Icon by Andreas Ritzos, from the Byzantine & Christian Museum in Athens. One of my favorites after recently visiting the exhibit.
An additional bonus, which I wasn't expecting, is The Dying Gaul from The Capitoline Museum in Rome, which is also in display in the National Gallery rotunda through early March.
Recently I've found myself 'rediscovering' much of Shakespeare. I always enjoyed the plays in school, but they just get richer with age. We're lucky to live in a time that is producing some absolutely marvelous new adaptations for stage and screen, that are more accessible to the public than ever. First it was Hamlet and Macbeth from PBS, starring David Tennant and Patrick Stewart. One of the best things to come out of 2012 was The Hollow Crown, a stunning film production of the four history plays that form Shakespeare's second tetralogy- Richard II, Henry IV (2 parts), and Henry V. Since I was exposed almost exclusively to the tragedies and comedies on school, this introduction to the histories was a real treat for me. The acting is just brilliant, featuring recognizable faces like Tom Hiddleston, Jeremy Irons, David Suchet, Patrick Stewart, Ben Whishaw, and Downton Abbey's Michelle Dockery (though it is a shame that her character seems mainly to exist for the purpose of making out with Hotspur). The whole tetralogy makes for a bit of a long haul (8+ hours for all four plays), but you won't be looking at your watch at all. Watch a preview below (more video from the BCC here).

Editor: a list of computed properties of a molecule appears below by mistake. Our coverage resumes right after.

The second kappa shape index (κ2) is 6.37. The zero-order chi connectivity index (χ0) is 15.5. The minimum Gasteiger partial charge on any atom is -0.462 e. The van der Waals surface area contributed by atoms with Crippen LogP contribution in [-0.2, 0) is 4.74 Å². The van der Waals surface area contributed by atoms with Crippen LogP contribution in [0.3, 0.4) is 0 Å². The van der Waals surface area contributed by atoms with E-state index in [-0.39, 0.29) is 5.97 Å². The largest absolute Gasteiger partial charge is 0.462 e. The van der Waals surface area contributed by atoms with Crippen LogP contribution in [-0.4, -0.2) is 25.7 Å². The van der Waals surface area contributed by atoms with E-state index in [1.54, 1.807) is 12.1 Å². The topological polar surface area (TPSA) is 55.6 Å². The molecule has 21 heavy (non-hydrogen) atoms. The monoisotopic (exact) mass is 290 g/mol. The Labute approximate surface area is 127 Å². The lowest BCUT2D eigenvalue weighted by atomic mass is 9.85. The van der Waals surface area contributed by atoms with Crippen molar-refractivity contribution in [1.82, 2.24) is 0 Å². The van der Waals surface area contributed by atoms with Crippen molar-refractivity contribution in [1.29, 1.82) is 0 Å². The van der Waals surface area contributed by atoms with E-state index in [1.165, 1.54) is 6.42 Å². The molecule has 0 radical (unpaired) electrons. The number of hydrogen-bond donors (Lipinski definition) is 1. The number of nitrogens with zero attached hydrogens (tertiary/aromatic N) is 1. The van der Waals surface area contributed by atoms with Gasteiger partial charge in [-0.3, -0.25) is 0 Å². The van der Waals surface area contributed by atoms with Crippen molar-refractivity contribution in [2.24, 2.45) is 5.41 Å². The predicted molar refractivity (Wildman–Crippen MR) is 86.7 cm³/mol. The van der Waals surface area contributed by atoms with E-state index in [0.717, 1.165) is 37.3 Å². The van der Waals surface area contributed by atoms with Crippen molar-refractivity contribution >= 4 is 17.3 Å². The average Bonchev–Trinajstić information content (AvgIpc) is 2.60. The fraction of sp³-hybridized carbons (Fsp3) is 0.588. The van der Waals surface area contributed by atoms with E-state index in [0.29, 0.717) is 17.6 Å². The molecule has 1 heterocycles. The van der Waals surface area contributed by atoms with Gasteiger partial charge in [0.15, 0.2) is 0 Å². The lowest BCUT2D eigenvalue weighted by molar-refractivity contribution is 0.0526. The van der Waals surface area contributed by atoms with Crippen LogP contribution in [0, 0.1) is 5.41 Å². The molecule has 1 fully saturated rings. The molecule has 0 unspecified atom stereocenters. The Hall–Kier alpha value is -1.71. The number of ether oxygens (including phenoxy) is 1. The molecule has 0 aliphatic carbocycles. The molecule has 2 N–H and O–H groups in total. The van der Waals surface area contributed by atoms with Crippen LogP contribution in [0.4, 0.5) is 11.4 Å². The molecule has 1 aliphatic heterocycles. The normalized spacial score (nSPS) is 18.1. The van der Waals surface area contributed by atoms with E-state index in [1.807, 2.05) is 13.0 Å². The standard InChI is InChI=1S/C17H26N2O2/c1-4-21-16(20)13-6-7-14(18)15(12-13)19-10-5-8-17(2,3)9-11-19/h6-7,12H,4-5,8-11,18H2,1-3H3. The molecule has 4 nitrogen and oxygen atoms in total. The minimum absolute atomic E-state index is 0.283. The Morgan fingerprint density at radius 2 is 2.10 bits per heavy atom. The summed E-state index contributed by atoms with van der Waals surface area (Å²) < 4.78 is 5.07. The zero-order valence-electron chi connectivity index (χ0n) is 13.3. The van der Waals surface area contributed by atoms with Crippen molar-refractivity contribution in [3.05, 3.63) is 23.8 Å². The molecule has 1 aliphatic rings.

PBS has also produced a nice little series that showcases the actors' experiences preparing for Shakespearian roles, which aired last year. Watch Shakespeare Uncovered here.
And, as if Tom Hiddleston in The Hollow Crown weren't enough, he's also starring in the National Theater production of Coriolanus, which is going to be broadcast live in movie theaters around the world on January 30, with encores to follow in the weeks afterword. I am beside myself in excitement for this. Go here to find a screening near you!